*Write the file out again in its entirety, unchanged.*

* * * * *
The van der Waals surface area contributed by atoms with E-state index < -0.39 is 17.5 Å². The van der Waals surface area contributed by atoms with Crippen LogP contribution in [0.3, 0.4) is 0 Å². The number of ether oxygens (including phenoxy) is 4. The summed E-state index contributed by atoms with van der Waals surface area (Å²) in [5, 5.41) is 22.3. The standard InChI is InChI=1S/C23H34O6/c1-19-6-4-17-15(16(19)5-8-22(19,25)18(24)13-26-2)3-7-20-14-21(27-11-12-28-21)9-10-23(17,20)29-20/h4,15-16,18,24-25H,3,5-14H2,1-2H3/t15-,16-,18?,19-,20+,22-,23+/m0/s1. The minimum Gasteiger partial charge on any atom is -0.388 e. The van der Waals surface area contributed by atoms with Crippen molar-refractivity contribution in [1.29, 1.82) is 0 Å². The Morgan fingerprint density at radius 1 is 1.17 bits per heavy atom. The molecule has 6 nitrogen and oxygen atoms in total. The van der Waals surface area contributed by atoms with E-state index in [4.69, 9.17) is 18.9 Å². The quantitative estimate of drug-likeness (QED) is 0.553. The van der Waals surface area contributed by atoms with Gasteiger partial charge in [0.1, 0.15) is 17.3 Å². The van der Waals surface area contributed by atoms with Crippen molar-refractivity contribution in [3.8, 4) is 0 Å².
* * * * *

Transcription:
The van der Waals surface area contributed by atoms with E-state index < -0.39 is 17.5 Å². The van der Waals surface area contributed by atoms with Crippen LogP contribution in [0.3, 0.4) is 0 Å². The number of ether oxygens (including phenoxy) is 4. The summed E-state index contributed by atoms with van der Waals surface area (Å²) in [5, 5.41) is 22.3. The standard InChI is InChI=1S/C23H34O6/c1-19-6-4-17-15(16(19)5-8-22(19,25)18(24)13-26-2)3-7-20-14-21(27-11-12-28-21)9-10-23(17,20)29-20/h4,15-16,18,24-25H,3,5-14H2,1-2H3/t15-,16-,18?,19-,20+,22-,23+/m0/s1. The minimum Gasteiger partial charge on any atom is -0.388 e. The van der Waals surface area contributed by atoms with Crippen molar-refractivity contribution in [1.29, 1.82) is 0 Å². The Morgan fingerprint density at radius 1 is 1.17 bits per heavy atom. The molecule has 6 nitrogen and oxygen atoms in total. The van der Waals surface area contributed by atoms with E-state index in [4.69, 9.17) is 18.9 Å². The quantitative estimate of drug-likeness (QED) is 0.553. The van der Waals surface area contributed by atoms with Gasteiger partial charge in [0.1, 0.15) is 17.3 Å². The van der Waals surface area contributed by atoms with Crippen molar-refractivity contribution in [3.8, 4) is 0 Å².